Facebook Might Target FireEye to Restore Reputation After ‘Embarrassing’ Security Breaches

Facing a $645,000 fine from the U.K.’s Information Commissioner’s Office for the Cambridge Analytica data breach, and the recent attack on its computer network that exposed the personal information of nearly 50 million users, Facebook could probably use some help in the cybersecurity department.

Larry Walsh, CEO and chief analyst of The 2112 Group, and member of the Channel Partners Editorial Advisory Board, said Facebook probably believes it needs the credibility of a major security company to help fix its reputation “after a series of embarrassing security breaches and failure to stop political instigators.”

For such an acquisition to work, the cybersecurity company needs name-brand recognition, he said. Without it, Facebook won’t reap the benefits of generating the perception that it’s serious about security.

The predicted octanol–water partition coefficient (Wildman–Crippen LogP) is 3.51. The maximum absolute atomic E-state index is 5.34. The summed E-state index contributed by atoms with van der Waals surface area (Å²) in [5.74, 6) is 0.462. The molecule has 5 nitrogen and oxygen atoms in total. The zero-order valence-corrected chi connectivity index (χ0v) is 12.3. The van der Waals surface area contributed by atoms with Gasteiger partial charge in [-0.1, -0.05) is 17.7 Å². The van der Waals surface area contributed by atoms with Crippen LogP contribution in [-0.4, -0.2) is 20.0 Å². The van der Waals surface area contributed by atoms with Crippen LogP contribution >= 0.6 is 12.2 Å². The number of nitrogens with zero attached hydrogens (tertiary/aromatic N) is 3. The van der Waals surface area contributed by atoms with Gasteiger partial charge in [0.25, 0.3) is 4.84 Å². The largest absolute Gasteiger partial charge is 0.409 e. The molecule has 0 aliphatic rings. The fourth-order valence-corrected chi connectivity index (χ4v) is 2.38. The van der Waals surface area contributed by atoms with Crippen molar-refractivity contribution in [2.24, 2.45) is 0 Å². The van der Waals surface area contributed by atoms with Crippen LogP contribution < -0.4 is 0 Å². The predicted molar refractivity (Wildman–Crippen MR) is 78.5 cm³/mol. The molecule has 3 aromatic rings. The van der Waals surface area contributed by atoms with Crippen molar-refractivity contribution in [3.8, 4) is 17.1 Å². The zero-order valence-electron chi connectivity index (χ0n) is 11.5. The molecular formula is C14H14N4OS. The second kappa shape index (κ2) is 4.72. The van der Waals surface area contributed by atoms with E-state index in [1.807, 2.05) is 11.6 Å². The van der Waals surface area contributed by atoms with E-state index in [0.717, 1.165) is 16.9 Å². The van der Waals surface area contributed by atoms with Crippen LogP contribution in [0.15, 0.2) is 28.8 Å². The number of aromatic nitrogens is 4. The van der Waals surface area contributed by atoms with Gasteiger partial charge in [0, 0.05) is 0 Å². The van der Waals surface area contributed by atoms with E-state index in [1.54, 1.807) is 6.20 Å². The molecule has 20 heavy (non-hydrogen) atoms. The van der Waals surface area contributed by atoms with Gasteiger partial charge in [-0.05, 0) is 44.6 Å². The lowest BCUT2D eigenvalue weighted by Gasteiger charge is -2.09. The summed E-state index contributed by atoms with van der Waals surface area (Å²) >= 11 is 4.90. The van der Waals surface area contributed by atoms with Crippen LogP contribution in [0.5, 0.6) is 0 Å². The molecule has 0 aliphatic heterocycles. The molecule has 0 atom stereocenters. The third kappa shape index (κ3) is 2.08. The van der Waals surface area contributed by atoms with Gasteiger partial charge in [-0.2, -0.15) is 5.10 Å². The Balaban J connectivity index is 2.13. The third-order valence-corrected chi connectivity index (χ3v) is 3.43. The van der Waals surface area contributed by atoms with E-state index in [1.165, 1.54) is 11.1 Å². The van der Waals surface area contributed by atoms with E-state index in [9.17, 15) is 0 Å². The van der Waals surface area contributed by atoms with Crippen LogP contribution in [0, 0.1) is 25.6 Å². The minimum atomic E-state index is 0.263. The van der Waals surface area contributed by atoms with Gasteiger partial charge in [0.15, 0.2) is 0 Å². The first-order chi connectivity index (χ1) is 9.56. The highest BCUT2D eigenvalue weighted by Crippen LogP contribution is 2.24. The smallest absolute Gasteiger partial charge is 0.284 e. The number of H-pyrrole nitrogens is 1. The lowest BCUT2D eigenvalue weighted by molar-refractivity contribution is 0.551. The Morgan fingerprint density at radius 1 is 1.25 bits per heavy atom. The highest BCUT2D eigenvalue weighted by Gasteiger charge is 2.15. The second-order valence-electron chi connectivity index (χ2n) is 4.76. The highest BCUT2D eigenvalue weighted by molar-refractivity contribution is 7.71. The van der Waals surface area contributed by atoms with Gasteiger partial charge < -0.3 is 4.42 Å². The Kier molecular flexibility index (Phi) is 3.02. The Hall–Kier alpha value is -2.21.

The cybersecurity company will need substantial revenue and healthy profit with interest, taxes, depreciation and amortization added back to it, Walsh said.

“Facebook is investing in perception over reality, but it doesn’t want to take on a losing bet,” he said. “Any acquisition will need to be fiscally sound.”

In addition, the company needs security capabilities that address Facebook’s core and related security issues, Walsh said. And it won’t be a hardware company, as Facebook is unlikely to take on the logistical challenges associated with selling and supporting physical devices, he said.

“If you apply this criterion, FireEye makes a lot of sense as its core competency is incident response, it has solid software security technology, and it’s a sizable company by revenue,” he said. “And while FireEye isn’t necessarily profitable and isn’t the best-known company outside of enterprise circles, it does have a solid reputation in the security industry and substantial government contracts.” ...

Written by Edward Gately

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